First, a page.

Car reviews - Ford - Festiva - Trio 1.3 3-dr hatch
Nice Mazda-inspired instrumentation, hatch versatility
Room for improvement
7 May 2003
FORD's Festiva was launched in Australia belatedly in October, 1991, six years after its international debut.
Built in South Korea by Kia and based on the original 1985 Mazda 121, the WA series Festiva established a presence in the Barina class for Ford.
But it was not until the 1994 WB series that Festiva sales started to escalate rapidly.
This curvy Festiva was styled to recall the much-loved Laser "bubble-back", a market leader in the model's halcyon days of the 1980s.
Like the Hyundai Excel, it is the base three-door Trio model that pulls price-sensitive buyers into a Festiva.
Cars such as the Trio and Excel are cleaning out the used car market as budget buyers stretch themselves to own a new car, often of arguable quality and refinement, instead of a well- equipped low kilometre unit like a late model Corolla or Honda Civic.
Sure, a Trio or Excel's three-year warranty is appealing but a mechanic's report and regular servicing offsets the risk of problems in a better driving, higher quality used car. Furthermore, owners may avoid the sting of savage depreciation.
The Festiva has never been a pacesetter in its class.
Dynamically, the roly-poly Festiva is let down by uninspiring handling dominated by understeer around corners while the steering is slow and heavy, and the ride a little bouncy.
The 47kW, 1.3-litre, four-cylinder engine endows the Festiva with only average performance and fuel economy, especially if the Trio is fitted with the old-fashioned and inefficient three-speed automatic transmission option.
Festiva Trios are three-door hatchbacks with the wheelbase a legroom-stealing 80mm shorter than in the five-door hatchback.
There is room inside for four adults in reasonable comfort.
Although the fittings look and feel cheap, the dashboard layout is nicely presented.
The basic instrumentation is professionally executed and the steering wheel feels nice. The boot space is acceptable.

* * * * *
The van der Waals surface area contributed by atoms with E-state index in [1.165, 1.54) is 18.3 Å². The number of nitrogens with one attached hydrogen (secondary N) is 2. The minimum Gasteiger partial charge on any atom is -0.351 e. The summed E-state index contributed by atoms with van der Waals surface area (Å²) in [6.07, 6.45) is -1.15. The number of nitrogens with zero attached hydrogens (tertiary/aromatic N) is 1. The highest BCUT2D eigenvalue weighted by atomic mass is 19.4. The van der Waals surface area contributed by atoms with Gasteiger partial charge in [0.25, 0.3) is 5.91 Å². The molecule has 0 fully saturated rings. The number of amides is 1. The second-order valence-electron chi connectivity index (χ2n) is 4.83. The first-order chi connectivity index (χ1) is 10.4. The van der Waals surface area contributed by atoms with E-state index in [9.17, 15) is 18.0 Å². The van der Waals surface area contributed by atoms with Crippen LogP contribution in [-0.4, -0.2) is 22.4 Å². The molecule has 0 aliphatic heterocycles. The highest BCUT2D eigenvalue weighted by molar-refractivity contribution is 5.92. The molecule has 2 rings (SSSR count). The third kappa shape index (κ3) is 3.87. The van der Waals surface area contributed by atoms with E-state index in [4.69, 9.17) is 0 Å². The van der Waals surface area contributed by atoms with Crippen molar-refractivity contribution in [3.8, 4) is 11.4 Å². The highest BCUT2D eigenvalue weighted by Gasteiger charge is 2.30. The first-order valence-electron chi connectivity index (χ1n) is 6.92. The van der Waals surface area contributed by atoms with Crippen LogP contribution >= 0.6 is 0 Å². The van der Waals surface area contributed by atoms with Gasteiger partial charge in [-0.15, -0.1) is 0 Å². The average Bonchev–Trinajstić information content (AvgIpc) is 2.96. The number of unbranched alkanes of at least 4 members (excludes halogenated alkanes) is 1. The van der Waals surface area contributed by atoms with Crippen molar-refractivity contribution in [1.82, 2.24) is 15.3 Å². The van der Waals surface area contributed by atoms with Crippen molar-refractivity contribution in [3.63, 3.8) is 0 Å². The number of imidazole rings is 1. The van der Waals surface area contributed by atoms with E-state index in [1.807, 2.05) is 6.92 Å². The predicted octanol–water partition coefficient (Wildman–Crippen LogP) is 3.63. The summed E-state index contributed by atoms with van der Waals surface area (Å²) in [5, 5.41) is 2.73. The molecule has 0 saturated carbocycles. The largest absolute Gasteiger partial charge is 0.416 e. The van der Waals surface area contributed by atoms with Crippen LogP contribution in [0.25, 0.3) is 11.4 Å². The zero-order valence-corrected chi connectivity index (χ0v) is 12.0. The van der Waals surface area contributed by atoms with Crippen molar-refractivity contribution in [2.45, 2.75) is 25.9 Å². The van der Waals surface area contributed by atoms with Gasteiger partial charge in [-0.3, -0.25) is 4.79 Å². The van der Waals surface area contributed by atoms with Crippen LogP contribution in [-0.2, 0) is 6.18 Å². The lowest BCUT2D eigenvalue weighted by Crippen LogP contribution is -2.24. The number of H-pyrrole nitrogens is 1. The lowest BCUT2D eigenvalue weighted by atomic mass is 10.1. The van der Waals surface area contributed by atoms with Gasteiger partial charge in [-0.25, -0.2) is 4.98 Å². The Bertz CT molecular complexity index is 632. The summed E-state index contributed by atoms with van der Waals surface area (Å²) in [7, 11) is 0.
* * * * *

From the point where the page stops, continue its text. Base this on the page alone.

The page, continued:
In manual versions, shorter people may find the gear lever set too far back for comfort.
Trio's equipment levels are sparse. The lack of power steering is a notable omission but later Trios may come with air-conditioning thanks to a massive price war with rivals.
Festiva passengers sit up high, exacerbating the impression of body roll. The benefit is good all-round vision afforded by the big windows, which helps make a Trio easy to park. But noise from the drivetrain, tyres and body means refinement levels are well eclipsed by others in Festiva's class.
There is no escaping the fact the Festiva and most of its rivals are built down to a price.
Owners report a myriad of squeaks and rattles from new, betraying build and material quality that trails most of the Japanese and European competition.
Mechanically, the Festiva is simple and somewhat reliable. Festivas are known to suffer from engine rattles when cold. This is easily rectified using 10W-30 engine oil in lieu of 15W-40.
But the long-term longevity of cut-price economy cars is open to debate. A thorough mechanical and body check-up is strongly advised. Consider only low kilometre, well maintained, gently driven and regularly serviced Festivas.
Keep in mind many new buyers are young and/or first time motorists on a budget who may be not be clued up in regard to proper car care.
The WD-series Festiva, released in January, 1997, featured new headlights, bumpers, grille and tail-lights and minor alterations to trim. More trim changes heralded the last of the series, the '98 WF model.
Hyundai's purchase of Kia forced Ford to sever its ties to the Festiva. It was replaced by the unsuccessful (but far better) Ka from 1999 to 2003. In 2004 the WP Fiesta, made in Germany, proved to be a much worthier light car for Ford.
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